“Dr. Gouma’s development of a portable, single-exhale device that can be used to detect diseases has implications far beyond the laboratory,” Meletis said. “This shows the impact of nanotechnology on our everyday lives, and has potential for applications related to security and other important areas as well.”
In addition to Gouma’s research, UTA engineering faculty have applied nanotechnology to fighting cancer, increasing energy efficiency and detecting harmful substances, among other applications.
Receive an email update when we add a new BREATH ANALYSIS article.
The Latest on: Hand-held breath monitor
via Google News
The Latest on: Hand-held breath monitor
- Indications for Cardiac Pacemaker Implantation in Myotonic Dystrophyon March 15, 2020 at 5:00 pm
The patients with myotonic dystrophy (hereafter also referred to ... significantly less normal acceleration of heart rate during breath-holding in the myotonics than in the controls.
- WIDEBLUE: Product developer’s big break for lung patientson March 14, 2020 at 9:37 am
BREAKTHROUGHS are Wideblue's business and one of the latest from the product developer is set to transform the lives of patients with breathing difficulties caused by conditions such as asthma and ...
- Capnography Devices Market Analysis, Trends, and Forecasts 2020-2025| Market Research Engineon March 3, 2020 at 4:06 am
The readings are bestowed as a graph of breath dioxide aforethought against ... Main-stream Capnography, Stand-alone Monitors, Hand-held Monitors, Multi-parameter Monitors, Side-stream Capnography ...
- Coronavirus: Preventive Measures At Port Harcourt Airporton February 29, 2020 at 8:07 pm
Common signs of infection include respiratory symptoms, fever, cough, shortness of breath and breathing difficulties ... at FAAN’s clinic, there are hand held termo scanners which would be ...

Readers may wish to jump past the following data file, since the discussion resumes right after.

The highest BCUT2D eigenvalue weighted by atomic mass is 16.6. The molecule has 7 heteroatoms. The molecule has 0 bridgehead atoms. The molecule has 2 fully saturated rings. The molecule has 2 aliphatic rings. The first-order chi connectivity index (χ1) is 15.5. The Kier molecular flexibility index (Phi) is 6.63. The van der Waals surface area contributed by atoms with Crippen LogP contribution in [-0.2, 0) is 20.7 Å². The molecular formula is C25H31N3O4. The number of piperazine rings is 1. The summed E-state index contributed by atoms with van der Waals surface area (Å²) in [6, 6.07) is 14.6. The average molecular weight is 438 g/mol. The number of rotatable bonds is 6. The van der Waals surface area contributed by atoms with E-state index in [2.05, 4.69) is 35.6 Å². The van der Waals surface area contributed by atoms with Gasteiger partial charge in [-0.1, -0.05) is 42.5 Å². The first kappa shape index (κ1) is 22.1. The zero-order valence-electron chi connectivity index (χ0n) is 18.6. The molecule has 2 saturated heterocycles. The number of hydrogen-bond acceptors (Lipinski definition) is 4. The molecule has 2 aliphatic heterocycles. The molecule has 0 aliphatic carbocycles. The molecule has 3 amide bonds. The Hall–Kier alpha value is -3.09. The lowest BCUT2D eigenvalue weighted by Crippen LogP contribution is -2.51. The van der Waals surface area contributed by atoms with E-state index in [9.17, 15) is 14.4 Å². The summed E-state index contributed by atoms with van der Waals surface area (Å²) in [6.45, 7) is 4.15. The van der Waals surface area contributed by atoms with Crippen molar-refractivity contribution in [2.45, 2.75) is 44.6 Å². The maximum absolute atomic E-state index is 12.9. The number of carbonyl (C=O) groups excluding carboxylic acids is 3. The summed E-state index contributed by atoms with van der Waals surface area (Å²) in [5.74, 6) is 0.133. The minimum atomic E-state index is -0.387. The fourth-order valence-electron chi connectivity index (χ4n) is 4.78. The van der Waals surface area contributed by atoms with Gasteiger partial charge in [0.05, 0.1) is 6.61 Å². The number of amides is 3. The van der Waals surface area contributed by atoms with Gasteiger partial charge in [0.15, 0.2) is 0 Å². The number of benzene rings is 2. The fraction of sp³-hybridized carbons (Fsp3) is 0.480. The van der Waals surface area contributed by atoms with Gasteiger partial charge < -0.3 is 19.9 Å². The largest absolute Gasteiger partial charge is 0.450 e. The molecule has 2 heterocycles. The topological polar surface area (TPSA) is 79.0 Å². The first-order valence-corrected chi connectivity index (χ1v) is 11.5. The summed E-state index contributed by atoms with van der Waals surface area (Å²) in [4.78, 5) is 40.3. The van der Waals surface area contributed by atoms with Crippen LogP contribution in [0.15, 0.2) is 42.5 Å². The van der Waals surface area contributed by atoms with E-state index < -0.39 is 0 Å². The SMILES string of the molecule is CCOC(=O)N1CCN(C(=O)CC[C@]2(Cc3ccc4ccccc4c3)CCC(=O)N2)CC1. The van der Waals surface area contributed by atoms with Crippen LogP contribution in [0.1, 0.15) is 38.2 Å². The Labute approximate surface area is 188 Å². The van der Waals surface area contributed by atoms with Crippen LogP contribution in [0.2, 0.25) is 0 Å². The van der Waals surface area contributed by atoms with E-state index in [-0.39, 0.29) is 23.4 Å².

- Weird and wonderful world of techon June 19, 2019 at 4:54 pm
Described by the designers as the first “wireless oral health smartphone device”, Mint is a pocket-sized device lets users measure breath quality. This device communicates wirelessly to ...
- Memories I'll never '86on May 31, 2019 at 7:59 am
Even 15 years later, I still get goosebumps marveling at Mike Scott's stuff, still smile as widely as Hendu over his heroics, still feel my breath catch ... the game on a hand-held TV my mother ...
- Nintendo debuts hotly anticipated Nintendo Switch consoleon April 5, 2019 at 12:14 pm
and suddenly you have a new independent hand-held gaming device. All that makes it possible to use the Switch as a regular handheld, put the display on a table, or use a TV screen as a monitor.
- H2 Analyzeron February 21, 2018 at 9:47 pm
Description: These analyzers feature an advanced thermo-balance design for outstanding vibration resistance and stable, high-sensitivity measurements. With a weight readability of 0.1 µg, the TGA-50 ...
- Portable Sulfur Analyzeron February 19, 2018 at 7:25 pm
Description: Portable flue gas analyzer adopts the unique long life time electrochemical techniques to measure the CO ,CO2 ,O2 ,SO2 ,NO2 ,NO and other gases in flue gas and to figure out excess air ...
via Bing News